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A very long engagement

Director: Jean-Pierre Jeunet

France| 2004. English subtitles. Colour. Anamorphic. Dolby digital stereo. 134 min.


A flamboyant mixture of battlefront spectacle, home front romance, revenge drama and detective story, Jean-Pierre Jeunet’s first film since Amelie is all this and more. Cinematically bigger and dramatically richer than that phenomenally successful 2001 monument of whimsy, A Very Long Engagement confirms Jeunet as a master showman who has no need to work in English to make visually striking entertainment of international appeal. The new film’s darker vision is modulated by the romantic optimism of the young woman at its centre, embodied, of course, by Miss Amelie herself, Audrey Tautou, touchingly and admirably neo-Victorian as a rock of faith in a sea of cynicism, doubt and resignation.
In adapting Sebastien Japrisot’s 1991 novel (published in English in 1994), Jeunet and long-time writing partner Guillaume Laurant had their work cut out. The starting point is the story of how five soldiers at the front in 1916 are court-martialled for self-inflicted wounds to get themselves out of service. They are sentenced to death not by firing squad but by a more sadistic approach: marched to the front lines and dispatched unarmed into no man’s land to be picked off by German snipers and planes.
As it turns out, Manech (Gaspard Ulliel), one of the soldiers, is Mathilde’s (Tautou) childhood sweetheart who has virtually lost his reason in the unending carnage. Disbelieving the official version of her lover’s death, Tautou hires a private detective after the war to piece together the story of these men’s final hours and discover if, as she believes, her lover may have survived the war after all. Quickly, the film opens up to interweave the various backstories of these ill-fated soldiers (artisans, workers and peasants) as Tautou undertakes her dogged personal quest across post-war France. In counterpoint, we also follow another war ‘widow’ (Marion Cotillard), a sort of avenging angel determined to punish those directly responsible for her man’s ignominious death.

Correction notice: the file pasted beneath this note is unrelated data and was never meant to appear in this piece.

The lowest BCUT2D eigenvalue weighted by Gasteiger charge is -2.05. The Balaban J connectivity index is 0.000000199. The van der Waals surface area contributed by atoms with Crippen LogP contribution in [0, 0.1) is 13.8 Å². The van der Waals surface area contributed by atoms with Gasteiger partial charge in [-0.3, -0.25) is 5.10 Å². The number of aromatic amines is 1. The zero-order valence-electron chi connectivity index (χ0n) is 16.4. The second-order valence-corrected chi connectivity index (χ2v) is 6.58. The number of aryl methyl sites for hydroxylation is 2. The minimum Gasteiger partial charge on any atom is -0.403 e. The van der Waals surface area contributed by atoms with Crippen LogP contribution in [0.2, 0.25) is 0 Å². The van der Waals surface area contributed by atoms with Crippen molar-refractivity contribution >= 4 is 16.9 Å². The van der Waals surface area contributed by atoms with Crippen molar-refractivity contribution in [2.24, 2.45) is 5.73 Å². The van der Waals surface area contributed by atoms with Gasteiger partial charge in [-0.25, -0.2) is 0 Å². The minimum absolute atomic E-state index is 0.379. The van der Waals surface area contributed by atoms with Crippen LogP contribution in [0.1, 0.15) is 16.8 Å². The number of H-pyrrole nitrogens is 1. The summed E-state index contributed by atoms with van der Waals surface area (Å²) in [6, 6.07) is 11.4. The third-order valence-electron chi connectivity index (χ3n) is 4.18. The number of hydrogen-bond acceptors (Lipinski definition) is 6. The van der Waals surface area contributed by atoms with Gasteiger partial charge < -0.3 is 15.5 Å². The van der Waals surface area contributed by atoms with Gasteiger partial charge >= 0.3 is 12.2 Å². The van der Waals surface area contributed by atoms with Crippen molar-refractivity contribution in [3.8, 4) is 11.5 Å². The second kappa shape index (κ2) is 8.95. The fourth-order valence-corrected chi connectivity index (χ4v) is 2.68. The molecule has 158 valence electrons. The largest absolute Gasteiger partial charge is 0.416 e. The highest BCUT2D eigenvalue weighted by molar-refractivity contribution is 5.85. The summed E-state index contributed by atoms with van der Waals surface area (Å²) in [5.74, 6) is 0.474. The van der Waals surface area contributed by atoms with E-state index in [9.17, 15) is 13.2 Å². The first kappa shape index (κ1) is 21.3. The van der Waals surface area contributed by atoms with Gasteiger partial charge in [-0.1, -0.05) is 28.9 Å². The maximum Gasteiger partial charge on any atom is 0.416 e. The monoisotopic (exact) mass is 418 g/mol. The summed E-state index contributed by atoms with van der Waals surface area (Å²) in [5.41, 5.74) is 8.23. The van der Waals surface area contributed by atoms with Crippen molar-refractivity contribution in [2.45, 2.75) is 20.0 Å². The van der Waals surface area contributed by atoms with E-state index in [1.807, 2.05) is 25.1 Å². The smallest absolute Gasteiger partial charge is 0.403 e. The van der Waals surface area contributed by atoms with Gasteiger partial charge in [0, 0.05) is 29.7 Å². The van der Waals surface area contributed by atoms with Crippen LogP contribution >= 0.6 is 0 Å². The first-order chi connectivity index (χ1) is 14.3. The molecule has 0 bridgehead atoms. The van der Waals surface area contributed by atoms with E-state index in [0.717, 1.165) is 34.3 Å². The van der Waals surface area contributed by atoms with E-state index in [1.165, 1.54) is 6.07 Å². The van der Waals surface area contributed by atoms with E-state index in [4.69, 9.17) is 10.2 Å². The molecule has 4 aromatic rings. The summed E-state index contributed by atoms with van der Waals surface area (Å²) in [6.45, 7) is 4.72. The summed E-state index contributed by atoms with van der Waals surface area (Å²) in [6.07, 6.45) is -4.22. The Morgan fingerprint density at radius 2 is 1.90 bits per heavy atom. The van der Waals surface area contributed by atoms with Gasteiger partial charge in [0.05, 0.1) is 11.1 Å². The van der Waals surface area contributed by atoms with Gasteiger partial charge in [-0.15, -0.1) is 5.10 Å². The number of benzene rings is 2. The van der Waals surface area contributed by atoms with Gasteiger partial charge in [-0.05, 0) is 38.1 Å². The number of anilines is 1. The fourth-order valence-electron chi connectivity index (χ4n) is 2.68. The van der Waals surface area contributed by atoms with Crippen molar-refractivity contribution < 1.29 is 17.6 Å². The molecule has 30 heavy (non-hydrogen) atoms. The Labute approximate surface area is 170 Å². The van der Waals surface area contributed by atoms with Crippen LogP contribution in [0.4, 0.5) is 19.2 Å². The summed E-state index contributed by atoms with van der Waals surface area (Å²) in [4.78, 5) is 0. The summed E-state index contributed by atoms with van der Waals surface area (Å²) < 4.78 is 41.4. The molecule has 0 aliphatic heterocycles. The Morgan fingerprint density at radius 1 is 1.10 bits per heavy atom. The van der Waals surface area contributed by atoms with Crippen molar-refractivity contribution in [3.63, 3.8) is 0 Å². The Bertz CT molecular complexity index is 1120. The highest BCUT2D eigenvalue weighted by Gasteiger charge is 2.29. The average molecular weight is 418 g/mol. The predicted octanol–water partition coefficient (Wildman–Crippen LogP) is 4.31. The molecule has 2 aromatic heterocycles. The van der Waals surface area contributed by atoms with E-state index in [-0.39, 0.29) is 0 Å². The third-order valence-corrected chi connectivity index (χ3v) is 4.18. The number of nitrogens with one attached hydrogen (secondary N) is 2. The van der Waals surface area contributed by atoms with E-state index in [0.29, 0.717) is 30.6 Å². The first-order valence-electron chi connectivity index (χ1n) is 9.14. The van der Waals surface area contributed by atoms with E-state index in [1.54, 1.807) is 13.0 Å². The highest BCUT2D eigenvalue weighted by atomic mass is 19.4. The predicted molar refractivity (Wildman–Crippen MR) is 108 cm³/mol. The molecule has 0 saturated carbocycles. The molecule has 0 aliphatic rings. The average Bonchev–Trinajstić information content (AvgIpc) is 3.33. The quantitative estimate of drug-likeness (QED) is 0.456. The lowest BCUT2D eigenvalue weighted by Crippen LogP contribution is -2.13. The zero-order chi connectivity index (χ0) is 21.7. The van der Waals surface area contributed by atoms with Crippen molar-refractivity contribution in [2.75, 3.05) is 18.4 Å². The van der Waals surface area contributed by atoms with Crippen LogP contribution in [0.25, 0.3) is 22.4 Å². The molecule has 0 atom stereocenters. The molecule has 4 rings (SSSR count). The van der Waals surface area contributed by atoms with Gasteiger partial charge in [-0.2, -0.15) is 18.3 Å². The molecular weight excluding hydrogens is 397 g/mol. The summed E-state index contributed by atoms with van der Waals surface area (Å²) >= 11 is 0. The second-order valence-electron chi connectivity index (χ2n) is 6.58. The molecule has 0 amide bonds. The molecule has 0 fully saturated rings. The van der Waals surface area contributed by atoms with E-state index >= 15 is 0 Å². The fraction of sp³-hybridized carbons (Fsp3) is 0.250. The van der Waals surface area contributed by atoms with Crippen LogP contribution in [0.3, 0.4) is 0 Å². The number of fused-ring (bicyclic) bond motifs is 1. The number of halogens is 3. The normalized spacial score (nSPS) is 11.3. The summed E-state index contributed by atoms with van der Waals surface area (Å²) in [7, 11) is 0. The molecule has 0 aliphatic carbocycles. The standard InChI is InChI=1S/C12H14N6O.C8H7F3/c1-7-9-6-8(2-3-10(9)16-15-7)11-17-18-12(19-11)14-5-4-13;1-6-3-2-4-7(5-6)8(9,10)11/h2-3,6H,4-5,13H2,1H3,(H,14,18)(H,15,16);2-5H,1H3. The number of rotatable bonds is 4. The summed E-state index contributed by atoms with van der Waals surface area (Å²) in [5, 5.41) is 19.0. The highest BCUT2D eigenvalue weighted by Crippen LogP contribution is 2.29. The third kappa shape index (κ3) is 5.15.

As usual, Jeunet’s direction gives the action wings. His recreation of life and death in the trenches has a post-Spielberg immediacy that compares favourably with previous Great War movies, from All Quiet On The Western Front to Paths Of Glory (and, more recently, Bertrand Tavernier’s 1996 epic of men at war, Captain Conan). Other moments of horror stand out, including an unflinching (but distantly observed) guillotine execution, and the bombing of a dirigible hanger-cum-military hospital.
Yet for all the film’s darkness and tragedy, Jeunet still finds plenty of room for moments of his signature humour and some recurring comic figures such as the Jacques Tati-esque country postman who brings Tautou news of her investigation. Thanks to top-notch special effects and cinematographer Bruno Delbonnel’s lyrical, dynamic camera, Jeunet also has a field day recreating the Paris of the 1910s and 1920s. There are loving cameo evocations of the Place de l’Opera, the Halles food market, the Orsay train station (long before it became a museum), the Trocadero, Paris underwater when the Seine overflowed in 1910—and, yes, there’s a stopover in Amelie country, Montmartre.
The large colourful cast balances Jeunet regulars with less familiar faces. Among the former are Dominique Pinon, as Tautou’s uncle and guardian; Jean-Claude Dreyfus, in dependably grotesque mode as a corrupt superior officer who gets a most original comeuppance at the hands of the avenging Cotillard; and the late Ticky Holgado, delightful as the eccentric private detective with the kind of name that invites the worst, groan-inducing puns. No doubt the film’s biggest surprise performance comes from Jodie Foster, touchingly convincing (and not dubbed) as a Parisian market stall-holder whose impotent soldier husband asks her to have a baby with his best friend.

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